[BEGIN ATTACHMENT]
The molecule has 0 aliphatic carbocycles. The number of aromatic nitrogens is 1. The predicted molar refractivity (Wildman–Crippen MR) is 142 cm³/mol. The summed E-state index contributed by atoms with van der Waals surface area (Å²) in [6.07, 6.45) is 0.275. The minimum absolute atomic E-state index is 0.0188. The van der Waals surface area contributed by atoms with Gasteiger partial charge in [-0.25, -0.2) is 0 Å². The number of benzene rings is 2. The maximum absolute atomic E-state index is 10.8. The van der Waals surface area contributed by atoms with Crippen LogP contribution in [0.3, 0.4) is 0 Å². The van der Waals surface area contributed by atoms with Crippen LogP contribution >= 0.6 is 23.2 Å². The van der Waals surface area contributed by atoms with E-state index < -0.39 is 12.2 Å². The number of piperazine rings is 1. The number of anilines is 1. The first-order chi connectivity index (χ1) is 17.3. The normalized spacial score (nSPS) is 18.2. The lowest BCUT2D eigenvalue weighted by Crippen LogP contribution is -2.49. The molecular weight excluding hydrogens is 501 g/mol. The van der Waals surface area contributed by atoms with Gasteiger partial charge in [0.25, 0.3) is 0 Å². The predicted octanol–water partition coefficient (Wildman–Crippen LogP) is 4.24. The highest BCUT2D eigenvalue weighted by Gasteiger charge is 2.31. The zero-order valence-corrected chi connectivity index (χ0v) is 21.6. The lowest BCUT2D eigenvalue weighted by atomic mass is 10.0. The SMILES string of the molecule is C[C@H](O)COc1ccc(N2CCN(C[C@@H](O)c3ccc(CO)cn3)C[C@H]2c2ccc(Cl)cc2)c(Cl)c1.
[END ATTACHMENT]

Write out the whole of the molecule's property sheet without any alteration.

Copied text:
The molecule has 0 aliphatic carbocycles. The number of aromatic nitrogens is 1. The predicted molar refractivity (Wildman–Crippen MR) is 142 cm³/mol. The summed E-state index contributed by atoms with van der Waals surface area (Å²) in [6.07, 6.45) is 0.275. The minimum absolute atomic E-state index is 0.0188. The van der Waals surface area contributed by atoms with Gasteiger partial charge in [-0.25, -0.2) is 0 Å². The number of benzene rings is 2. The maximum absolute atomic E-state index is 10.8. The van der Waals surface area contributed by atoms with Crippen LogP contribution in [0.3, 0.4) is 0 Å². The van der Waals surface area contributed by atoms with Crippen LogP contribution >= 0.6 is 23.2 Å². The van der Waals surface area contributed by atoms with E-state index < -0.39 is 12.2 Å². The number of piperazine rings is 1. The number of anilines is 1. The first-order chi connectivity index (χ1) is 17.3. The normalized spacial score (nSPS) is 18.2. The lowest BCUT2D eigenvalue weighted by Crippen LogP contribution is -2.49. The molecular weight excluding hydrogens is 501 g/mol. The van der Waals surface area contributed by atoms with Gasteiger partial charge in [0.25, 0.3) is 0 Å². The predicted octanol–water partition coefficient (Wildman–Crippen LogP) is 4.24. The highest BCUT2D eigenvalue weighted by Gasteiger charge is 2.31. The zero-order valence-corrected chi connectivity index (χ0v) is 21.6. The lowest BCUT2D eigenvalue weighted by atomic mass is 10.0. The SMILES string of the molecule is C[C@H](O)COc1ccc(N2CCN(C[C@@H](O)c3ccc(CO)cn3)C[C@H]2c2ccc(Cl)cc2)c(Cl)c1.